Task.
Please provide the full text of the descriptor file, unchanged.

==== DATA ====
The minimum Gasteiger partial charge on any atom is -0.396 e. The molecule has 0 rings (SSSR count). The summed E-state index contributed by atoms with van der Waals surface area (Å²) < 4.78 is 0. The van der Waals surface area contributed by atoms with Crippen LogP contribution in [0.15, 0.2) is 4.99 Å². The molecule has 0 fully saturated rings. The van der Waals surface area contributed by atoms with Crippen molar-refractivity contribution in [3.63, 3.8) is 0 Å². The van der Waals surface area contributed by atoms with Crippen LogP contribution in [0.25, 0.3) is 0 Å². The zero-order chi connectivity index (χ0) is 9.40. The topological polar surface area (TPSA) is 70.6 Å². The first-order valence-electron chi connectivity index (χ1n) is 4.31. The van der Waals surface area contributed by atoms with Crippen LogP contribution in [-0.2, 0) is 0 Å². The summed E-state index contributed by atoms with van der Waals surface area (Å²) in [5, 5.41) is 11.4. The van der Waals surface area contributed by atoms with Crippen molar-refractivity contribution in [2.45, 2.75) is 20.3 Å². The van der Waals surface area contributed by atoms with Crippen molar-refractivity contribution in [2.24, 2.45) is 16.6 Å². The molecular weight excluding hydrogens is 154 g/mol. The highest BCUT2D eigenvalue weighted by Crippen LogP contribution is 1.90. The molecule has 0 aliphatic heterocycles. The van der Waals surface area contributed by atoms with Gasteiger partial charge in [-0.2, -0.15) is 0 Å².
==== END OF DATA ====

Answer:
The minimum Gasteiger partial charge on any atom is -0.396 e. The molecule has 0 rings (SSSR count). The summed E-state index contributed by atoms with van der Waals surface area (Å²) < 4.78 is 0. The van der Waals surface area contributed by atoms with Crippen LogP contribution in [0.15, 0.2) is 4.99 Å². The molecule has 0 fully saturated rings. The van der Waals surface area contributed by atoms with Crippen molar-refractivity contribution in [3.63, 3.8) is 0 Å². The van der Waals surface area contributed by atoms with Crippen LogP contribution in [0.25, 0.3) is 0 Å². The zero-order chi connectivity index (χ0) is 9.40. The topological polar surface area (TPSA) is 70.6 Å². The first-order valence-electron chi connectivity index (χ1n) is 4.31. The van der Waals surface area contributed by atoms with Crippen LogP contribution in [-0.2, 0) is 0 Å². The summed E-state index contributed by atoms with van der Waals surface area (Å²) in [5, 5.41) is 11.4. The van der Waals surface area contributed by atoms with Crippen molar-refractivity contribution in [2.45, 2.75) is 20.3 Å². The van der Waals surface area contributed by atoms with Crippen molar-refractivity contribution in [2.24, 2.45) is 16.6 Å². The molecular weight excluding hydrogens is 154 g/mol. The highest BCUT2D eigenvalue weighted by Crippen LogP contribution is 1.90. The molecule has 0 aliphatic heterocycles. The van der Waals surface area contributed by atoms with Gasteiger partial charge in [-0.2, -0.15) is 0 Å².